Editor’s Note: We usually follow a strict editorial line, of freedom of speech. The recent needless controversy regarding Lionel Shriver’s speech on Cultural Appropriation is phenomenal, and we at Bombs and Dollars believe therefore that it is our duty to repost and share the speech for everyone to read and share. (Source:The Telegraph, Photo Courtesy: Google Creative Commons.)
I hate to disappoint you folks, but unless we stretch the topic to breaking point this address will not be about “community and belonging.”
In fact, you have to hand it to this festival’s organizers: inviting a renowned iconoclast to speak about “community and belonging” is like expecting a great white shark to balance a beach ball on its nose.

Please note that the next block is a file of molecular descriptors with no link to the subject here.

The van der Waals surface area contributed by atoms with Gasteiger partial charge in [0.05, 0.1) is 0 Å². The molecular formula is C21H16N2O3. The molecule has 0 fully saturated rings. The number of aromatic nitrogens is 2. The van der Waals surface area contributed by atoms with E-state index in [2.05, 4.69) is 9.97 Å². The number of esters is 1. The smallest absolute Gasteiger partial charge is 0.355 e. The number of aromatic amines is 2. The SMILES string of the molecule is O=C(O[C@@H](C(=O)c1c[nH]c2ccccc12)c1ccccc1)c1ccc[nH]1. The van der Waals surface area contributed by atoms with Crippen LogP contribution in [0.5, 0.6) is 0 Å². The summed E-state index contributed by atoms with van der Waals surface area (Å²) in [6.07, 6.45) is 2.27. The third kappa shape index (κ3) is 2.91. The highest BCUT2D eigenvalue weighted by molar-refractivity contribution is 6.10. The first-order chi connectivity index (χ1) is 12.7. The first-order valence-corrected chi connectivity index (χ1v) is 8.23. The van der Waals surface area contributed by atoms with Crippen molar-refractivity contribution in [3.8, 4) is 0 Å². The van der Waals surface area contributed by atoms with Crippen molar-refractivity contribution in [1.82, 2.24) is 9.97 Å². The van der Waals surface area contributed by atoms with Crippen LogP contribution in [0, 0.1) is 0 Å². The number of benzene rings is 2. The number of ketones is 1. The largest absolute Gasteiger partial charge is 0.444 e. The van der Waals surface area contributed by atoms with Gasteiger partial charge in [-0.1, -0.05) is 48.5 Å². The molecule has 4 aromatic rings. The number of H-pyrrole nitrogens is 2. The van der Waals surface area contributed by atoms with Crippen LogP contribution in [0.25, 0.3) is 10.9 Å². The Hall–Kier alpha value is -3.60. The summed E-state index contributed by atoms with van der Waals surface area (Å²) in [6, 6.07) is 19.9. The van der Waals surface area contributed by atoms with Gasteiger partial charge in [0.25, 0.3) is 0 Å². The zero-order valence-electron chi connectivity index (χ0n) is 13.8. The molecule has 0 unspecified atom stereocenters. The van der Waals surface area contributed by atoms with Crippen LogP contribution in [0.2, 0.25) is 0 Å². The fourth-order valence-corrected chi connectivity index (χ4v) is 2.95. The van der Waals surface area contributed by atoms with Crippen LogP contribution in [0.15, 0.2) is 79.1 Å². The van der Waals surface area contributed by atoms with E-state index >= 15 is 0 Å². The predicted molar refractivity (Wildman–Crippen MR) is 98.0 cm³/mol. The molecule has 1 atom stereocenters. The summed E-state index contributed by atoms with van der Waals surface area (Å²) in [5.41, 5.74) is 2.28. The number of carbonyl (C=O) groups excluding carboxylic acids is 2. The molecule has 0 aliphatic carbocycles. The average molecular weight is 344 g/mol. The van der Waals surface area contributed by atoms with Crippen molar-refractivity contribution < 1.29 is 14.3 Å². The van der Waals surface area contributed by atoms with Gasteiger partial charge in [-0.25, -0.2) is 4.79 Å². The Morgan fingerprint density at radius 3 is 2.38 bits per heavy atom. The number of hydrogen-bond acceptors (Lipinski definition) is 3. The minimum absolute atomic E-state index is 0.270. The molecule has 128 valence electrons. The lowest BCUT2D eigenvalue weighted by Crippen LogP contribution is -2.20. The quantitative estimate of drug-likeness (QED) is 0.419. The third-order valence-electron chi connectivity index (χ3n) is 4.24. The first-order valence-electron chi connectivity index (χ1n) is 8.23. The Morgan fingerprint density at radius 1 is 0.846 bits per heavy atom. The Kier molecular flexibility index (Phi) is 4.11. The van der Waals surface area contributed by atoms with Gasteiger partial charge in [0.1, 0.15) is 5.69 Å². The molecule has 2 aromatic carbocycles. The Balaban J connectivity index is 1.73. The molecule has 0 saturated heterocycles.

The topic I had submitted instead was “Fiction and Identity Politics,” which may sound on its face equally dreary.
But I’m afraid the bramble of thorny issues that cluster around “Identity Politics” has got all too interesting, particularly for people pursuing the occupation I share with many gathered in this hall: fiction writing.
Taken to their logical conclusion, ideologies recently come into vogue challenge our right to write fiction at all. Meanwhile, the kind of fiction we are “allowed” to write is in danger of becoming so hedged, so circumscribed, so tippy-toe, that we’d indeed be better off not writing the anodyne drivel to begin with.
Let’s start with a tempest-in-a-teacup at Bowdoin College in Brunswick, Maine.